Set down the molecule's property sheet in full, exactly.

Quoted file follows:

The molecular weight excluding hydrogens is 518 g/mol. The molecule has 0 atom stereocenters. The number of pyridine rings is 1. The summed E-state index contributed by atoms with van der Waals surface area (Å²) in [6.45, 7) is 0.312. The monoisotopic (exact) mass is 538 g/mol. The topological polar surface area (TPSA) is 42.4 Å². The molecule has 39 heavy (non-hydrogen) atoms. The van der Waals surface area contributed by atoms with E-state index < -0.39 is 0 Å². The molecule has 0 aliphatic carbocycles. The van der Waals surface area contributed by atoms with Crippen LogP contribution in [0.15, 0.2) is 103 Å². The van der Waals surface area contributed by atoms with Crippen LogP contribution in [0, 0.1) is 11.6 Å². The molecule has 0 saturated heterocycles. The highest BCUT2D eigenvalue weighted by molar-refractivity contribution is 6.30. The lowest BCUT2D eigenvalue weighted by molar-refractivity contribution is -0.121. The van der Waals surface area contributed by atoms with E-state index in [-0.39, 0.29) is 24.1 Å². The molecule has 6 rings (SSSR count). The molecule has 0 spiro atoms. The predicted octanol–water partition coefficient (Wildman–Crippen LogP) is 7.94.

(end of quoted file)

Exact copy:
The molecular weight excluding hydrogens is 518 g/mol. The molecule has 0 atom stereocenters. The number of pyridine rings is 1. The summed E-state index contributed by atoms with van der Waals surface area (Å²) in [6.45, 7) is 0.312. The monoisotopic (exact) mass is 538 g/mol. The topological polar surface area (TPSA) is 42.4 Å². The molecule has 39 heavy (non-hydrogen) atoms. The van der Waals surface area contributed by atoms with E-state index < -0.39 is 0 Å². The molecule has 0 aliphatic carbocycles. The van der Waals surface area contributed by atoms with Crippen LogP contribution in [0.15, 0.2) is 103 Å². The van der Waals surface area contributed by atoms with Crippen LogP contribution in [0, 0.1) is 11.6 Å². The molecule has 0 saturated heterocycles. The highest BCUT2D eigenvalue weighted by molar-refractivity contribution is 6.30. The lowest BCUT2D eigenvalue weighted by molar-refractivity contribution is -0.121. The van der Waals surface area contributed by atoms with E-state index in [-0.39, 0.29) is 24.1 Å². The molecule has 6 rings (SSSR count). The molecule has 0 spiro atoms. The predicted octanol–water partition coefficient (Wildman–Crippen LogP) is 7.94.